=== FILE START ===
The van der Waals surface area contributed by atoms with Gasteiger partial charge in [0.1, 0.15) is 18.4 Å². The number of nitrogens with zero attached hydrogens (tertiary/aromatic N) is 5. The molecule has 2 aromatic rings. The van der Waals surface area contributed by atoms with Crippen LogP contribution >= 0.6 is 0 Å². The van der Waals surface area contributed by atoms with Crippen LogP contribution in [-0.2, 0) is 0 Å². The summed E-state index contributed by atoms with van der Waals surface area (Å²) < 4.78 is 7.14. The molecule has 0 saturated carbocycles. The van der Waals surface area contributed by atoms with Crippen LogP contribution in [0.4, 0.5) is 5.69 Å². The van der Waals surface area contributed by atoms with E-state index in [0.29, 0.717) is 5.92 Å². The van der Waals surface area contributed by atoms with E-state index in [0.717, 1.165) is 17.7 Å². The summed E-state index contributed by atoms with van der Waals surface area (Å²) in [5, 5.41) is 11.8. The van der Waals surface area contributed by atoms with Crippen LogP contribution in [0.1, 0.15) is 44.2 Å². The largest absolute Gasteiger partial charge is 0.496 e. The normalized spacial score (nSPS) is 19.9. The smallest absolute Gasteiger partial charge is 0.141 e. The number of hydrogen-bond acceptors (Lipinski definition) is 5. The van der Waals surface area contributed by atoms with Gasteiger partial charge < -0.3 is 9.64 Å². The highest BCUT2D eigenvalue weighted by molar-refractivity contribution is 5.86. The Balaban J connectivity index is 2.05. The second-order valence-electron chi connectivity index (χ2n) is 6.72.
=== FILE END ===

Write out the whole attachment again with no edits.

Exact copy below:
The van der Waals surface area contributed by atoms with Gasteiger partial charge in [0.1, 0.15) is 18.4 Å². The number of nitrogens with zero attached hydrogens (tertiary/aromatic N) is 5. The molecule has 2 aromatic rings. The van der Waals surface area contributed by atoms with Crippen LogP contribution >= 0.6 is 0 Å². The van der Waals surface area contributed by atoms with Crippen LogP contribution in [-0.2, 0) is 0 Å². The summed E-state index contributed by atoms with van der Waals surface area (Å²) < 4.78 is 7.14. The molecule has 0 saturated carbocycles. The van der Waals surface area contributed by atoms with Crippen LogP contribution in [0.4, 0.5) is 5.69 Å². The van der Waals surface area contributed by atoms with E-state index in [0.29, 0.717) is 5.92 Å². The van der Waals surface area contributed by atoms with E-state index in [0.717, 1.165) is 17.7 Å². The summed E-state index contributed by atoms with van der Waals surface area (Å²) in [5, 5.41) is 11.8. The van der Waals surface area contributed by atoms with Crippen LogP contribution in [0.1, 0.15) is 44.2 Å². The largest absolute Gasteiger partial charge is 0.496 e. The normalized spacial score (nSPS) is 19.9. The smallest absolute Gasteiger partial charge is 0.141 e. The number of hydrogen-bond acceptors (Lipinski definition) is 5. The van der Waals surface area contributed by atoms with Gasteiger partial charge < -0.3 is 9.64 Å². The highest BCUT2D eigenvalue weighted by molar-refractivity contribution is 5.86. The Balaban J connectivity index is 2.05. The second-order valence-electron chi connectivity index (χ2n) is 6.72.